This morning’s Guardian G2 has a piece written by Professor Germaine Greer about Posh Spice’s superlative dress-wearing skills.   One particular dress is given as an example, a dress that other women have worn, apparently, with far less success.  Professor’s Greer’s argument may be reduced to this: other women wear the dress too tight and the dress looks dreadful on them because their breasts begin to squeeze out of the armhole.  Otherwise put, Posh Spice is very thin and has tiny breasts so the dress looks good on her.  In addition, shoes, that Professor Greer has previously described as “f**k me” shoes, set off her body to great advantage by tilting her pelvis provocatively forward…

Posh Spice is wearing a dress designed by French designer, Roland Mouret.  It is called the “Moon” dress and has become almost iconic.  Impossible to get hold of, costing a thousand pounds.  Mouret designed the dress to show off a woman’s curves.  This is what the designer said to one journalist about the dress:

“The point with the Moon dress is that it is not about any shape except the exquisite natural shape of a woman … Men are simple creatures: if an outfit becomes too intellectual or complicated it’s not nice. My dress is not about perfection. I prefer to see the girls I work with slip out of their jeans and trainers and into my dresses than any model, because it’s all about the transformation and the look on their faces.”

Ironically, Professor Greer, Victoria Beckham had to have the dress altered because even the smaller size was too large for her tiny frame.  She is curve-less though breast implants and a wonderful designer would have us believe otherwise.  It is Mouret who is the star.  Here are other celebrities wearing an earlier Mouret dress, the Galaxy.

The girls and I went to hear Germaine Greer last week and afterwards she told us she was writing this article about Posh Spice.  Lola B commented that she had moderated her language since her descriptions to us (no mention of “tits”), and Elder Daughter noticed that in the by-line thumbnail photo she was wearing the same “Elephant” Dress that she had worn last week, that we now know she always wears.  We queued up afterwards with some friends to get a book signed, one for each daughter.  Ms Greer looked at the girl ahead of us in the queue, a beautiful statuesque girl with peroxide hair and braces who was recently scouted as a model.  Ms Greer looked very pointedly at the girl’s stomach, then at her braces.  Then she said that she hoped that the girl did not stick her finger down her throat because the bile from her vomit would rot her teeth.  We were all stunned.  Where did that come from?  What right did Germaine Greer have to speak like that to a fifteen year old girl whom she has never met before and with whom she had never exchanged even so much as a word?  Up close and personal, none of us liked Professor Greer – there seemed to be no kindness in her.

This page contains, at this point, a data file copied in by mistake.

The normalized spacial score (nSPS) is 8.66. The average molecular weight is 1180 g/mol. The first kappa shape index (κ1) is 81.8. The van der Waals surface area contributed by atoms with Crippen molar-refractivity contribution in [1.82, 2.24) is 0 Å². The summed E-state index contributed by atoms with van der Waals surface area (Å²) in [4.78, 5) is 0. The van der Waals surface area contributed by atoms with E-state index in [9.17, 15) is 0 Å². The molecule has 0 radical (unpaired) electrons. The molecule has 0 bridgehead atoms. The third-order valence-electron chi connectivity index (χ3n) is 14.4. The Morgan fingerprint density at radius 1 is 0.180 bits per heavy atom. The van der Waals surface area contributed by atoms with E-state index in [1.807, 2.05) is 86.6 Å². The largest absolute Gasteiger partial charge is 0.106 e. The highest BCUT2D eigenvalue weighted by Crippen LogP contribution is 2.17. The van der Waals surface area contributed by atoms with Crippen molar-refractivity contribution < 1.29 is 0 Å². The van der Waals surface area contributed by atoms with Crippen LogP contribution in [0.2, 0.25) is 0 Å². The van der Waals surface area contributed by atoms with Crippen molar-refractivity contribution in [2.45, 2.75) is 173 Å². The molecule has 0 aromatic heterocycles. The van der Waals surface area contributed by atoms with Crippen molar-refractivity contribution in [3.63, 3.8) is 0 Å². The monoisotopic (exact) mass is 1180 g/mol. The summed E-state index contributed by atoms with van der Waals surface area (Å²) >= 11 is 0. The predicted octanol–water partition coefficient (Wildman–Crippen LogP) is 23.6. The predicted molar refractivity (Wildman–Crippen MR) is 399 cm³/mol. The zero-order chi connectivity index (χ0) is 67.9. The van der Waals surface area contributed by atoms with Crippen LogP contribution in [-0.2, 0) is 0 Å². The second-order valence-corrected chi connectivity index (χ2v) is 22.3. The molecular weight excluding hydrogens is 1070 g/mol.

I had been warned about going to see Professor Greer, that I would feel very angry afterwards.  I imagined that my advisor thought it would bring out any latent misandry in me.  It did anything but that, but I was left feeling angry.  More angry than I realised until later. 

My daughters had not wanted to go to hear Professor Greer.  It was another crackpot idea of their mother.  So I resorted to my default tactics.  Each was bribed with a pre-talk meal of pizza or pasta according to her taste, and a girl friend to dilute the boredom.  I did want to go, having already heard her speak several years ago when her book about beautiful boys had just been published and I had been amused by her wit.  The delight with which both daughters pounced on G2 this morning makes me feel vindicated in my insistence that they accompany me to hear this world famous arch-feminist in person.  If only I knew what to do with my anger.

She kept us waiting forty minutes and then did not apologise.  Why should she, she is Germaine Greer, after all.  We should have been grateful that she bothered to come at all, especially since she had recently broken her ankle falling down stairs in her rain forest home.  She mentioned her rain forest home quite a lot, actually, more than was strictly necesssary, or necessary at all.  I felt inferior, because I did not have a rainforest home, but that is exactly how she intended that I feel.  I also felt inferior because I am not as educated as Germaine, but then almost nobody is. 

She is a large women.  Tall, big boned, and wearing one of the most unflattering dresses that you can possibly imagine, and that my elder daughter has so aptly described as The Elephant Dress.  A dress that can only have been chosen to make a point, or several points all at the same time.  Amongst the many points that this dress (grey, kitted, figure hugging) were surely these: “I refuse to make my body look more attractive than it already is” and “Why should I dress up for you lot?” and “Comfort above everything” and “I’m almost 70 and look at me”.  You see, the odd thing about the dress was that it accentuated her stomach, a stomach which was worthy of Lucian Freud’s attention.  I thought that somebody should definitely appraise her of the benefits of a gluten free diet, as her upper and lower stomach both appeared distended and swollen.  You may think it rude of me to comment, but the dress forced me to spend a long time looking at her stomach, especially since she chose to speak to us perced on a bar stool, in a position which advanced her stomach towards us.  She might as well have been wearing a leotard, or nothing at all. 

Germaine Greer in the Elephant Dress